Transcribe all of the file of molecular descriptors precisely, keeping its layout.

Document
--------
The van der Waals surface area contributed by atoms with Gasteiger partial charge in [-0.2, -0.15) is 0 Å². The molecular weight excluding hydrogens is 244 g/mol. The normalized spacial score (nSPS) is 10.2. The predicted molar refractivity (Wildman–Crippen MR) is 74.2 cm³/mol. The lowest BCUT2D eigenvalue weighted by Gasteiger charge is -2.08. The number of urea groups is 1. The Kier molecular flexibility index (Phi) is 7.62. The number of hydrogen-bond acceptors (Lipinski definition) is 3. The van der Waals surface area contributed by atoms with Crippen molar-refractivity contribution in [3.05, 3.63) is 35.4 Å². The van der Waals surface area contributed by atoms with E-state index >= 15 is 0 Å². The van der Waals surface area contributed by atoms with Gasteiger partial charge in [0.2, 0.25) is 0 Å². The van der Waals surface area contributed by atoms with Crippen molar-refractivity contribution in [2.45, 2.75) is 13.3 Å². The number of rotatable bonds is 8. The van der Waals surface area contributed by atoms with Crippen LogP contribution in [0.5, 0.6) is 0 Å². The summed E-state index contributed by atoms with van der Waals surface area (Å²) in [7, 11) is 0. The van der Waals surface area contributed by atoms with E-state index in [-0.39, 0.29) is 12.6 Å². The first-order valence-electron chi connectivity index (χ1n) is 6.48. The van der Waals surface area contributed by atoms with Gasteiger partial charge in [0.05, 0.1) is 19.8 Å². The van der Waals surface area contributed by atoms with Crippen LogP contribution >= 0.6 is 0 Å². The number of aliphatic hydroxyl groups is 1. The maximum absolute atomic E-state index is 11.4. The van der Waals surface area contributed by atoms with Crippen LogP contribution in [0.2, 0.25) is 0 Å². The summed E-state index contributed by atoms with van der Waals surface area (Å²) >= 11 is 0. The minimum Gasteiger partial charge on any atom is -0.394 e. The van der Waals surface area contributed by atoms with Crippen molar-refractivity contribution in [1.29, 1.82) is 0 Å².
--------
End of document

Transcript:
The van der Waals surface area contributed by atoms with Gasteiger partial charge in [-0.2, -0.15) is 0 Å². The molecular weight excluding hydrogens is 244 g/mol. The normalized spacial score (nSPS) is 10.2. The predicted molar refractivity (Wildman–Crippen MR) is 74.2 cm³/mol. The lowest BCUT2D eigenvalue weighted by Gasteiger charge is -2.08. The number of urea groups is 1. The Kier molecular flexibility index (Phi) is 7.62. The number of hydrogen-bond acceptors (Lipinski definition) is 3. The van der Waals surface area contributed by atoms with Crippen molar-refractivity contribution in [3.05, 3.63) is 35.4 Å². The van der Waals surface area contributed by atoms with E-state index >= 15 is 0 Å². The van der Waals surface area contributed by atoms with Gasteiger partial charge in [0.2, 0.25) is 0 Å². The van der Waals surface area contributed by atoms with Crippen molar-refractivity contribution in [2.45, 2.75) is 13.3 Å². The number of rotatable bonds is 8. The van der Waals surface area contributed by atoms with Crippen LogP contribution in [0.5, 0.6) is 0 Å². The summed E-state index contributed by atoms with van der Waals surface area (Å²) in [7, 11) is 0. The van der Waals surface area contributed by atoms with E-state index in [-0.39, 0.29) is 12.6 Å². The first-order valence-electron chi connectivity index (χ1n) is 6.48. The van der Waals surface area contributed by atoms with Gasteiger partial charge in [0.05, 0.1) is 19.8 Å². The van der Waals surface area contributed by atoms with Crippen LogP contribution >= 0.6 is 0 Å². The number of aliphatic hydroxyl groups is 1. The maximum absolute atomic E-state index is 11.4. The van der Waals surface area contributed by atoms with Crippen LogP contribution in [0.2, 0.25) is 0 Å². The summed E-state index contributed by atoms with van der Waals surface area (Å²) >= 11 is 0. The minimum Gasteiger partial charge on any atom is -0.394 e. The van der Waals surface area contributed by atoms with Crippen molar-refractivity contribution in [1.29, 1.82) is 0 Å².